• @whosmatt:

    @NOYB:

    1gbps NIC with VLAN WAN/LAN = 500mbps max throughput does it not?

    It would with only half-duplex.  Full duplex should allow for full throughput in both directions.

    There is NO* such thing as half-duplex on 1Gbit.

    • while standard "allows" such thing, you will never ever see it in live environment


  • wrong topic



  • Oh boy, this topic seems all too familiar. I don't want to hijack the thread but just add some notes about a similar setup that I've used for a couple of years. I'm relaying this through memory so some details (version numbers perhaps?) might be off.

    I have the first i5 NUC that was released and I used the mPCIe-slot that you'd "normally" have the wifi-card. Instead I inserted a mPCIe -> PCI-E 1x adapter, and in that slot I inserted an old and basic intel gbit NIC.

    Image of the setup (NSFW):
    http://i.imgur.com/ufTCBBq.jpg

    Now the old NUCs didn't have the SATA drive option so there was no power header available on the motherboard, so I'm powering the mPCIe adapter from another PC… (might have been possible to extract power from some other place within the NUC but I didn't research that)

    The biggest reason for doing all this was because the goal was to use XenServer on the NUC and virtualize pfsense along with some other VMs. The main issue was that freebsd <10 didn't have proper support for the xenserver virtualized ethernet adapters and the performance as abysmal (about 1 % of CPU utilization per mBit (so I could barely max out my 100 mbit line and if I did there would be nothing left for other VMs)).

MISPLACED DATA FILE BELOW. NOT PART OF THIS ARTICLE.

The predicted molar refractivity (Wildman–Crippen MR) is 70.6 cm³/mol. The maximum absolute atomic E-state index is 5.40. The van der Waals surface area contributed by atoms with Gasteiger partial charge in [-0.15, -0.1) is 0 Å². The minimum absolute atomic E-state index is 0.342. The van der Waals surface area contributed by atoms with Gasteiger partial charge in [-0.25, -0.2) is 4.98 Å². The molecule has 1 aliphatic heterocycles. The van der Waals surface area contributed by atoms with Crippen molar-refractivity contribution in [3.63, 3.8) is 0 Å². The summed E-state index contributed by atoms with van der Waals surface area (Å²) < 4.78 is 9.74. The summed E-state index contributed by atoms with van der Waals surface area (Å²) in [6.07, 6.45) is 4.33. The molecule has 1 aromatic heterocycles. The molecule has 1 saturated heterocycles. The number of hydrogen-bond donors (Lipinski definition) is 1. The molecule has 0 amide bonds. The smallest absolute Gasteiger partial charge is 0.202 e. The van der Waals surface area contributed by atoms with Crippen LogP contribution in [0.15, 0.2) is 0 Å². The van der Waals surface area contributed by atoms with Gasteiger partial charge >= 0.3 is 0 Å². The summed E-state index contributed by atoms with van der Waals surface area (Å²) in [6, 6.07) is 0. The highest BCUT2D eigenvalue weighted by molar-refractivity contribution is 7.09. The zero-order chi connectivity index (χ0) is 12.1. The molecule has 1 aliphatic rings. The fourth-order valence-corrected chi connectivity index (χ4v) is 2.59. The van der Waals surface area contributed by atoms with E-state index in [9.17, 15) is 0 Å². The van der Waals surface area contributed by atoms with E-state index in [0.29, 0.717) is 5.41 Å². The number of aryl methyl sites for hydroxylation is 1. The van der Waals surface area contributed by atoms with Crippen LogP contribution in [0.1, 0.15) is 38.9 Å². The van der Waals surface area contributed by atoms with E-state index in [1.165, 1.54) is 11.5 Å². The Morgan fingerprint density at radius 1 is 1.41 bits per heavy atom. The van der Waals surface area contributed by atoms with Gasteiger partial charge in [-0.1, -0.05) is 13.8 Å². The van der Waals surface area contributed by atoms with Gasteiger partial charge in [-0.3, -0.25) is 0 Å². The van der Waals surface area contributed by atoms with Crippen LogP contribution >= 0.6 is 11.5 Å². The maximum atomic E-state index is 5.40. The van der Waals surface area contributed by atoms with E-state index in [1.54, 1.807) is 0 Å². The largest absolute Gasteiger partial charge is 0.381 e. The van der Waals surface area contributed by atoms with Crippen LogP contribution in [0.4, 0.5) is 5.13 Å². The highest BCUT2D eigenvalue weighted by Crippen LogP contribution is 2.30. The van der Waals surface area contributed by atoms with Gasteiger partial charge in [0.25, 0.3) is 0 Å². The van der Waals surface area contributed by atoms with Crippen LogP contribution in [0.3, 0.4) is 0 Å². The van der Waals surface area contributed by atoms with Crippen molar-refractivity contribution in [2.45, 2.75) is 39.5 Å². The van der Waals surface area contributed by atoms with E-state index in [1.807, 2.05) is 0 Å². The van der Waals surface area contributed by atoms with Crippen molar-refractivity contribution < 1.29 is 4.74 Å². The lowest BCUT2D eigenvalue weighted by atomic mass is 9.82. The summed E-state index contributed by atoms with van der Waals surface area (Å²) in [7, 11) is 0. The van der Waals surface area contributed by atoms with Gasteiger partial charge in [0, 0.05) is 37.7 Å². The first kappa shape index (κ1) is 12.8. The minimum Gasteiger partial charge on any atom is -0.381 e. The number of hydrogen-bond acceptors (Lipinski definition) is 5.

So I passed one of the NICs to pfsense (I believe the integrated one) and used the other to manage the xenserver (all of this hassle could have been avoided with using a simple usb-ethernet-adapter for xenserver management (which is not bandwidth-heavy and rarely used) - but there was a nasty bug that the usb-ethernet adapter would be renamed in xenserver and I'd loose access to the machine, also xenserver doesn't allow the management NIC to be a virtual adapter which could have been an alternative (but scary) solution).

    With the advent of pfsense 2.2, which used freebsd 10, proper virtualized ethernet drivers for xenserver was available and some time after that I scrapped the setup above in favor for assigning pfsense VLAN adapters in xenserver instead - with the main advantage to avoid the crazy setup depicted above and not having to rely on another PC for powering one of the NICs...

    I just saw this thread and became somewhat nostalgic and to let you know that the platform indeed is "suitable" for such hacks. Now I did the passthrough in xenserver/linux rather than in pfsense/freebsd but the hardware is/was at least capable of it! :)



  • @tjoff:

    Oh boy, this topic seems all too familiar. I don't want to hijack the thread but just add some notes about a similar setup that I've used for a couple of years. I'm relaying this through memory so some details (version numbers perhaps?) might be off.

    I have the first i5 NUC that was released and I used the mPCIe-slot that you'd "normally" have the wifi-card. Instead I inserted a mPCIe -> PCI-E 1x adapter, and in that slot I inserted an old and basic intel gbit NIC.

    Image of the setup (NSFW):
    http://i.imgur.com/ufTCBBq.jpg

    Now the old NUCs didn't have the SATA drive option so there was no power header available on the motherboard, so I'm powering the mPCIe adapter from another PC… (might have been possible to extract power from some other place within the NUC but I didn't research that)